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Girls & Women

Periods just got easier for girls and women in NYC

@HuffingtonPost via Twitter

More than 4 million women live in New York — which means there are millions of women dealing with periods. For girls in public schools to incarcerated women, #periodproblems just got easier.

In a piece of historic legislation, New York City passed a law to provide tampons for all girls and women in public schools, correctional facilities, and shelters across the state.

Not only is this the first time in the United States that a law like this has been passed, but it also passed by a landslide: NYC council members voted 49-0 in favor of providing pads and tampons to women who need them at no cost to girls and women in state-run facilities in the city.

Finally the gap between gender issues and legislature narrows as lawmakers in New York came to the conclusion menstrual hygiene is a matter of economic, health and education policy.

This issue has been at the forefront, thanks to initiatives like Michelle Obama’s Let Girls Learn campaign, which promotes education for all the world’s girls. Sixty-two million girls are out of school, many due to lack of access to pads or tampons.

In the U.S., homeless shelters and correctional facilities have advocated for the urgent need of pads and tampons for the women they house.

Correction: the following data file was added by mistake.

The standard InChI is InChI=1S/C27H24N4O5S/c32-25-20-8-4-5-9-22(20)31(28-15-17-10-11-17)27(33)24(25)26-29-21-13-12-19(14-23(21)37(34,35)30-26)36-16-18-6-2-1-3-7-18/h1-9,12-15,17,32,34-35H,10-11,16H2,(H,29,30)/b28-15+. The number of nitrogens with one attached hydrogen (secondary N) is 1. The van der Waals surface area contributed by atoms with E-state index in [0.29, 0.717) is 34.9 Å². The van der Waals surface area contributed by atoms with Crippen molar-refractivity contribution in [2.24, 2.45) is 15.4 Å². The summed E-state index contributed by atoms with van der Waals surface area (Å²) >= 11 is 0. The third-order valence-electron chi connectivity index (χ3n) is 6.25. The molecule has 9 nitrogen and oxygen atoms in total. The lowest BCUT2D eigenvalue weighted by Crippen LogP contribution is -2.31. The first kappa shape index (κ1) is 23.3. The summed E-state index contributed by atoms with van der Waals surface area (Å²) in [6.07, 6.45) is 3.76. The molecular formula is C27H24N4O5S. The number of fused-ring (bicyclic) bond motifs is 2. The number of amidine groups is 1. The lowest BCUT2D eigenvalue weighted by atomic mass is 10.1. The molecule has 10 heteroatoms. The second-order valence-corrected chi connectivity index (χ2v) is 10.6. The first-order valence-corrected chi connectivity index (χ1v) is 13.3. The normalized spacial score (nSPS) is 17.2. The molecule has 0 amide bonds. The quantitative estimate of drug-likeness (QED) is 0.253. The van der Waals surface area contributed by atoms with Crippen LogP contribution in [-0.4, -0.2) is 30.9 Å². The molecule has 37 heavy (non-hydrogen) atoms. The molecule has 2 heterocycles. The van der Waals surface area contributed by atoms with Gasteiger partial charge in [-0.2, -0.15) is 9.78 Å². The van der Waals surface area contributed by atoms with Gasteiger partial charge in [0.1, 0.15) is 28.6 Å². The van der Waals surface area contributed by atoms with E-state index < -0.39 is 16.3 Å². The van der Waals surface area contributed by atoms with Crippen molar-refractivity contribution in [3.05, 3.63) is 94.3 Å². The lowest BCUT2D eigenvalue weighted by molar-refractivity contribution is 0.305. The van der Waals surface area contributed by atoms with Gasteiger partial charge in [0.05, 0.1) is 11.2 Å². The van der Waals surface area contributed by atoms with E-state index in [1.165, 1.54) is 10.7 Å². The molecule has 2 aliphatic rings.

Period taboos and stigma around discussing menstrual health and management prevented policymakers from touching this topic for decades. It wasn’t until recent years, with an assist from hashtags like #TamponTax and innovative brands like Thinx, that talking about periods gained global attention.

The conversation at a policy level is more limited. There is an implication for taxes and questions around how pads and tampons will be distributed and managed in schools, jails, and shelters for women. However, these are small in comparison to the importance of keeping girls and women healthy and educated.  

The fact that zero city council members voted against this is a huge step forward for improving the lives of girls and women here in New York. Acknowledging that access to menstrual health products is necessary for the health and wellbeing of all women is the first step, and passing laws to make this happen must follow. Let’s hope to see this type of change for girls and women around the world too.